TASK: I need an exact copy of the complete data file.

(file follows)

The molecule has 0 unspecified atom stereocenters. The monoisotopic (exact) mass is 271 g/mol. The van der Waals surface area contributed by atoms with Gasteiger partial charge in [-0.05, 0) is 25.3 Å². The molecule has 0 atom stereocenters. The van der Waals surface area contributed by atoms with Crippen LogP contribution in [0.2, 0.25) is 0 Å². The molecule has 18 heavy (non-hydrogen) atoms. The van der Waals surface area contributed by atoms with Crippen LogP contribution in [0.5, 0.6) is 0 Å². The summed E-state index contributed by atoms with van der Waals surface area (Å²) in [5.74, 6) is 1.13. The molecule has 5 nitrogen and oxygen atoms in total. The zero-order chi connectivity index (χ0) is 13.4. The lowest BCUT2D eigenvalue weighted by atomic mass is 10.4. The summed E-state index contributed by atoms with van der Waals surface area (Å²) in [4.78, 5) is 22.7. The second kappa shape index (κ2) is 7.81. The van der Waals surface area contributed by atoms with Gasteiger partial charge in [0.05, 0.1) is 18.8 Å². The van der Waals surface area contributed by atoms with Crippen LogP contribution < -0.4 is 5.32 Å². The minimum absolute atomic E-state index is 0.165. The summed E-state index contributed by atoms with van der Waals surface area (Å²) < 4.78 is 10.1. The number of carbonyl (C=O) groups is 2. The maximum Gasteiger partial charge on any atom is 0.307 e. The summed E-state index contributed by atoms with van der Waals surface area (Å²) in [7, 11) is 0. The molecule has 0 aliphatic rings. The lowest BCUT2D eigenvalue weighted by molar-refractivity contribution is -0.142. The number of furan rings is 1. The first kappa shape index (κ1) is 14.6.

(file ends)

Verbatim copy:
The molecule has 0 unspecified atom stereocenters. The monoisotopic (exact) mass is 271 g/mol. The van der Waals surface area contributed by atoms with Gasteiger partial charge in [-0.05, 0) is 25.3 Å². The molecule has 0 atom stereocenters. The van der Waals surface area contributed by atoms with Crippen LogP contribution in [0.2, 0.25) is 0 Å². The molecule has 18 heavy (non-hydrogen) atoms. The van der Waals surface area contributed by atoms with Crippen LogP contribution in [0.5, 0.6) is 0 Å². The summed E-state index contributed by atoms with van der Waals surface area (Å²) in [5.74, 6) is 1.13. The molecule has 5 nitrogen and oxygen atoms in total. The zero-order chi connectivity index (χ0) is 13.4. The lowest BCUT2D eigenvalue weighted by atomic mass is 10.4. The summed E-state index contributed by atoms with van der Waals surface area (Å²) in [4.78, 5) is 22.7. The second kappa shape index (κ2) is 7.81. The van der Waals surface area contributed by atoms with Gasteiger partial charge in [0.05, 0.1) is 18.8 Å². The van der Waals surface area contributed by atoms with Crippen LogP contribution < -0.4 is 5.32 Å². The minimum absolute atomic E-state index is 0.165. The summed E-state index contributed by atoms with van der Waals surface area (Å²) < 4.78 is 10.1. The number of carbonyl (C=O) groups is 2. The maximum Gasteiger partial charge on any atom is 0.307 e. The summed E-state index contributed by atoms with van der Waals surface area (Å²) in [7, 11) is 0. The molecule has 0 aliphatic rings. The lowest BCUT2D eigenvalue weighted by molar-refractivity contribution is -0.142. The number of furan rings is 1. The first kappa shape index (κ1) is 14.6.